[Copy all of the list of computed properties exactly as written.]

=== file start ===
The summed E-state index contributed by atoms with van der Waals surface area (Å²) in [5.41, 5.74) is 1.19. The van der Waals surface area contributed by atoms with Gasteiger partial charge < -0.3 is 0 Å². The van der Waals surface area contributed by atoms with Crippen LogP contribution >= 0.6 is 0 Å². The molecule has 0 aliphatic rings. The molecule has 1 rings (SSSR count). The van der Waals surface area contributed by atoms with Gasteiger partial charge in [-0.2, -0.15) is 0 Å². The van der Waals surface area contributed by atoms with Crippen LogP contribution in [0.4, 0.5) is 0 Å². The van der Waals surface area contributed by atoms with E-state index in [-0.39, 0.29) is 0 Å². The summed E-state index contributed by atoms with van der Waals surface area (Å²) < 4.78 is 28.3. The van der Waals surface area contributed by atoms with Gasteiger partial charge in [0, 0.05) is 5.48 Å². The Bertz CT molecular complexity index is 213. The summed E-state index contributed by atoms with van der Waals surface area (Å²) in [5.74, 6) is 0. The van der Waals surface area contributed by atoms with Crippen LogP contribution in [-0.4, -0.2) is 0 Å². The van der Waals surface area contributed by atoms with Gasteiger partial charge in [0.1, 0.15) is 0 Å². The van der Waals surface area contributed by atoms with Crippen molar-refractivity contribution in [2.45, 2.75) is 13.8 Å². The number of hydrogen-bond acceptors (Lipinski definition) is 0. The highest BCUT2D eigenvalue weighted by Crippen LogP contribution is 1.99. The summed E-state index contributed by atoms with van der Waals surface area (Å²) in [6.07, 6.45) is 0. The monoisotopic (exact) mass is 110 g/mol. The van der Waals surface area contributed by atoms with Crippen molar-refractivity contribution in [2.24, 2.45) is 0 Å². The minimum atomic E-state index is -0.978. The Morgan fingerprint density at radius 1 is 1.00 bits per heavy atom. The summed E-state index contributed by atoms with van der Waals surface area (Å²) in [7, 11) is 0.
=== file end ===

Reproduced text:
The summed E-state index contributed by atoms with van der Waals surface area (Å²) in [5.41, 5.74) is 1.19. The van der Waals surface area contributed by atoms with Gasteiger partial charge < -0.3 is 0 Å². The van der Waals surface area contributed by atoms with Crippen LogP contribution >= 0.6 is 0 Å². The molecule has 0 aliphatic rings. The molecule has 1 rings (SSSR count). The van der Waals surface area contributed by atoms with Gasteiger partial charge in [-0.2, -0.15) is 0 Å². The van der Waals surface area contributed by atoms with Crippen LogP contribution in [0.4, 0.5) is 0 Å². The van der Waals surface area contributed by atoms with E-state index in [-0.39, 0.29) is 0 Å². The summed E-state index contributed by atoms with van der Waals surface area (Å²) < 4.78 is 28.3. The van der Waals surface area contributed by atoms with Gasteiger partial charge in [0, 0.05) is 5.48 Å². The Bertz CT molecular complexity index is 213. The summed E-state index contributed by atoms with van der Waals surface area (Å²) in [5.74, 6) is 0. The van der Waals surface area contributed by atoms with Crippen LogP contribution in [-0.4, -0.2) is 0 Å². The van der Waals surface area contributed by atoms with Gasteiger partial charge in [0.1, 0.15) is 0 Å². The van der Waals surface area contributed by atoms with Crippen molar-refractivity contribution in [2.45, 2.75) is 13.8 Å². The number of hydrogen-bond acceptors (Lipinski definition) is 0. The highest BCUT2D eigenvalue weighted by Crippen LogP contribution is 1.99. The summed E-state index contributed by atoms with van der Waals surface area (Å²) in [6.07, 6.45) is 0. The monoisotopic (exact) mass is 110 g/mol. The van der Waals surface area contributed by atoms with Crippen molar-refractivity contribution in [2.24, 2.45) is 0 Å². The minimum atomic E-state index is -0.978. The Morgan fingerprint density at radius 1 is 1.00 bits per heavy atom. The summed E-state index contributed by atoms with van der Waals surface area (Å²) in [7, 11) is 0.